When IDW first announced they would be using their new X-Files exclusive comic property of my favorite television series of all time to produce a crossover that included my favorite film ever produced, including two other properties whose toy lines I grew up with, I pretty much went into the geek equivalent of anaphylactic shock. It felt like all things in the world were finally righting themselves; world peace had just been achieved, cancer had been cured, and the Kardashians finally had their show cancelled.
Alas, all of that was not meant to be, as I wrapped up the final chapter of IDW’s mega-franchise crossover with my reading of X-Files Conspiracy #2. If you read my reviews on Fanboycomics.net of my take on the first few chapters, you see my excitement for the series along with my disappointment with the way some of the franchise inclusions were handled. I’m going to stick with the last episode specifically here, though, as everything that’s led up to this point is actually not even particularly necessary to get the gist of what’s going on. Heck, if anything, this issue could almost serve as a standalone story in many ways. That isn’t a bad thing, but it isn’t a great thing either as it kind of makes the prior ’80s properties inconsequential after all is said and done.
This installment, thankfully, deals solely within the world of The X-Files. Mulder and Scully finally come back into the fold for most of the story, while the Lone Gunman assume their more supplemental role as played in the series when it was on TV. As much as I like the characters of the Lone Gunman, I feel like they were never made more than two-dimensional caricatures, there to supply assistance and a spackling of humor during the X-Files’ darker episodes. It’s probably part of the reason why their own spin-off series never gained the traction it needed to be successful.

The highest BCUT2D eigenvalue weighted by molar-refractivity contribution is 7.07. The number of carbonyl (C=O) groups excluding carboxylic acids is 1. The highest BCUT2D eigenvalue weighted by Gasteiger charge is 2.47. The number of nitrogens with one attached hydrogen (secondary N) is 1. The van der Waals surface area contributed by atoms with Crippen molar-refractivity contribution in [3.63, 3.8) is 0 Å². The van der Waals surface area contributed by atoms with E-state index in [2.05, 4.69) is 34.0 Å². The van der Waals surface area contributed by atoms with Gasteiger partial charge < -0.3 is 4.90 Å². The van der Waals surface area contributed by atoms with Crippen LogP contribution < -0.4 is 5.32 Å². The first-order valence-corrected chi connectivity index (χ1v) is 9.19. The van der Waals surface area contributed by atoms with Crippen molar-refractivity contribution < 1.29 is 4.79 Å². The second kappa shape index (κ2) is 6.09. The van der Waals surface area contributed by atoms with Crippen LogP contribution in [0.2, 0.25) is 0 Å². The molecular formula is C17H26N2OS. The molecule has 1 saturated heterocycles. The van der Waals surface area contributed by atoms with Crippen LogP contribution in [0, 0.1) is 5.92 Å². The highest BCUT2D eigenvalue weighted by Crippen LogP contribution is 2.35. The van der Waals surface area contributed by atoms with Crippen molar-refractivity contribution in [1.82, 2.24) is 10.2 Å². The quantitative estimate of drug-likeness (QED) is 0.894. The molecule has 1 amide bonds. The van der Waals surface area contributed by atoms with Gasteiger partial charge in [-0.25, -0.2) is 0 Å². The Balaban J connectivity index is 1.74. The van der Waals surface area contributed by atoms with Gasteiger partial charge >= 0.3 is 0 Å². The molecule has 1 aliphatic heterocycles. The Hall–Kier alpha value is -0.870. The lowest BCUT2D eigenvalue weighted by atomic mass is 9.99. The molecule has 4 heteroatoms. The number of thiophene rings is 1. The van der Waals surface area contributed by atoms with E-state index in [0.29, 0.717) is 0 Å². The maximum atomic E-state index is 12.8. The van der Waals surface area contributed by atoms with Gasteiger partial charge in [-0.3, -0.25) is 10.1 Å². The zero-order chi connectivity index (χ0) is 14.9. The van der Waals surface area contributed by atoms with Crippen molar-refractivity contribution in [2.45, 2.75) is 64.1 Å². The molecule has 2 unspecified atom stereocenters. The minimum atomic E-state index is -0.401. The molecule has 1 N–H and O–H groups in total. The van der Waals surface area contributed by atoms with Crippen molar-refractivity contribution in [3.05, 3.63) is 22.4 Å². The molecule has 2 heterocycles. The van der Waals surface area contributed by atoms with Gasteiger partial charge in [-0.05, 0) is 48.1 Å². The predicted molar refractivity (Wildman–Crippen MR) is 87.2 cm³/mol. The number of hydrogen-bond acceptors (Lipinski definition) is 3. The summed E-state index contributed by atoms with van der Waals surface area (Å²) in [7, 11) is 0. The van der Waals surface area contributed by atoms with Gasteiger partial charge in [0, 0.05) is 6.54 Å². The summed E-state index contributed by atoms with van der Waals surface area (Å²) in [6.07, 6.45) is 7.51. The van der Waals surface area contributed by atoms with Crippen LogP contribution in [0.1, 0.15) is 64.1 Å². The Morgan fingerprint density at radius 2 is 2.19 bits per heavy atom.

As with the first issue of this mini-series, I felt the entire concept of the plot was out there, and the conclusion was just as far fetched as the beginning. To be fair, trying to intertwine four completely different worlds of sci-fi with a show whose own goal was to have a foundation of reality to ground the fiction is not an easy task. For what it’s worth, I feel the writers did their best with their ambitious undertaking and gave us a glimpse of something we would never see, the Lone Gunman talking to the Ghostbusters and driving around in Bumblebee.
To that extend, it was a fun ride, and the conclusion of the story was probably the most grounded installment of the bunch, until the final few pages that is. Just when you think the story seems somewhat plausible, the writers throw in the equivalent of an elephant-sized alternate universe monkey wrench to make your head spin a bit before you reach the “letters to the editor” section. The good news is the art in #2 is very strong and the writing may be some of the best of the series.
On its own, X-Files Conspiracy #2 is an entertaining read that brings the entire arc back to its X-Files roots. Unfortunately, the rest of the arc took the series so far “out there” that it also takes the reader too far out of the general plausibility of The X-Files, which is what made the FBI series so popular in the first place.
Hey, if there was one good thing that came out of it, though, it’s that I now have some pretty sweet comic books where the X-Files logo shares the spotlight with a Ghostbusters logo on their covers. And, for that, I will “trust no one” but IDW.